2.2. Procedures
Study visits were conducted at an urban children’s hospital. A physical examination was conducted by an adolescent medicine physician or nurse practitioner. During that time, an interview was conducted focusing on menstrual history and hormonal contraceptive use, followed by the administration of the Youth Self Report (YSR) [12]. Other procedures were included in the visit but were not the focus of this study. The parent completed questionnaires in a separate room which included demographic information and the Child Behavior Checklist (CBCL) [12]. For the majority of the girls, the “parent” was the biological mother (90.4%), with the remainder “parent” the father (4.6%) or other (i.e. grandmother, sister, legal guardian), (5.0%).
2.3. Measures
2.3.1. Contraceptive use
Three groups were created based on whether they had used hormonal contraceptives in the past 2 weeks. The no hormonal contraceptive group was not using any type of hormonal contraception (n=142), but may have been using barrier or alternative contraceptive methods. The COCs/patch group (n=41) was using either combined oral contraceptive pills or the transdermal patch (Ortho Evra®), and the third group was using depot medroxyprogesterone acetate (DMPA) (n=20). DMPA (Depo Provera®) is an intramuscular injection which is administered every 12–13 weeks. Girls using the patch (n=8) were grouped with those using COCs because both methods require regular, relatively frequent interval dosing. There were 6 girls who were using the intravaginal ring (Nuva Ring®), which is a method in which the adolescent inserts a plastic ring intravaginally every month. This method is not similar to either the COCs/patch group or the “DMPA group in terms of length between interval dosing, and because there were only 6 girls in this category, these girls were not included in the analyses. Furthermore, there were no significant differences in age, socioeconomic status (SES), competence, or rule-breaking behaviors between the girls using the intravaginal ring and the other three contraceptive use groups.
2.3.2. Competence
The competence scales (activities and social) were obtained from standard scoring as indicated from the manuals and programs of the CBCL and the YSR.[12] For the CBCL, the parent answered questions about their child’s sport activities, organizations, jobs, number of friends, and school performance. To reflect different aspects of competence, three competence subscales (activities, social, and school competence) are derived from a scoring system based on the responses to these questions. Only activities and social competence scales were used in analyses because there is no counterpart to the CBCL school competence scale on the YSR. Higher scores indicate higher levels of competence. Scores were converted to T scores (adjusted for age and gender) which are based on a mean of 50 and standard deviation of 10. Although a total competence score can be obtained by summing the raw scores of the subscales, we chose to utilize the competence subscales as they represent different domains of adolescent adaptive functioning. The internal consistency reliability on the social and activities competence scales were similar to those previously reported by Achenbach and Rescorla and ranged from .58 to .88 [12].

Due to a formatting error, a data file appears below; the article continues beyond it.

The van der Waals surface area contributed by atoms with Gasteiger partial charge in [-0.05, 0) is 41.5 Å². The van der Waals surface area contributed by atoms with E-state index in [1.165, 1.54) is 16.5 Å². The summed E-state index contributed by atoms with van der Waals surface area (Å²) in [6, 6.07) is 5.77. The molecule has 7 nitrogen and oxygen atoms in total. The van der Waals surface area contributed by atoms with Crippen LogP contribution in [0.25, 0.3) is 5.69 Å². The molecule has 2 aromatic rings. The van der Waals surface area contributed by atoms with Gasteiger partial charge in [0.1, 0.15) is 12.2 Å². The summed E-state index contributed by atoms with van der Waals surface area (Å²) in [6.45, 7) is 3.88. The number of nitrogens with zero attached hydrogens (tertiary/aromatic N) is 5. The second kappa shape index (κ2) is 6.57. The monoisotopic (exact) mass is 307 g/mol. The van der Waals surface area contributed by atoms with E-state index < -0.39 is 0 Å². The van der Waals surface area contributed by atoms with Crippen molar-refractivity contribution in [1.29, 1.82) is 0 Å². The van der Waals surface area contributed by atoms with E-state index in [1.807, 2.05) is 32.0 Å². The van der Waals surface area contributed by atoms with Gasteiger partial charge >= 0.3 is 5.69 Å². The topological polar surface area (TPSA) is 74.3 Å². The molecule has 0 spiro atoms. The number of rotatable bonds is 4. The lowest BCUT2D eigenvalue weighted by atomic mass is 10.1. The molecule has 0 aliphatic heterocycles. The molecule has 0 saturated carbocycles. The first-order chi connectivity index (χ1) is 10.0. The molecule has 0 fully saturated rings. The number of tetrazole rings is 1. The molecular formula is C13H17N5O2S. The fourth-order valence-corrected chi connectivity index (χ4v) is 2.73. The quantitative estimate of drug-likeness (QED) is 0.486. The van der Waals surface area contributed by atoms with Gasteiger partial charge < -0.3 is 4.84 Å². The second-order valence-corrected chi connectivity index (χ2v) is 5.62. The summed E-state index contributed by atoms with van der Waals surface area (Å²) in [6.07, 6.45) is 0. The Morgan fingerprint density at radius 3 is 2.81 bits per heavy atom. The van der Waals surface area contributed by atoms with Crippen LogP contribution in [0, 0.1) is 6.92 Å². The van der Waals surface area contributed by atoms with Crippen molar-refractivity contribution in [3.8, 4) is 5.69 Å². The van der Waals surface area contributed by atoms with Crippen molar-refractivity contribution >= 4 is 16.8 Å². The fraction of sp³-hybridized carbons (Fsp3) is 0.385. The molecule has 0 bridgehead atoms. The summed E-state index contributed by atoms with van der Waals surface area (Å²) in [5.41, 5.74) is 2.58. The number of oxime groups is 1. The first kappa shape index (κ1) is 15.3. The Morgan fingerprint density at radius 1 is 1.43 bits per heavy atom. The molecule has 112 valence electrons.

2.3.3. Rule-breaking behavior
The rule-breaking subscale for the CBCL contains 17 items and the YSR subscale is comprised of 15 items (scored 0=never, 1=some, 2=a lot) with higher scores indicating more rule-breaking behavior [12]. Examples of items are “I lie or cheat” and “I steal things from home”. The two items included on the CBCL but not on the YSR scale are “sex problems” and “vandalism”. Items are summed to obtain a total score and converted to T scores, which are adjusted for age and gender. Reliability in the present sample was .81 for the YSR and .83 for the CBCL.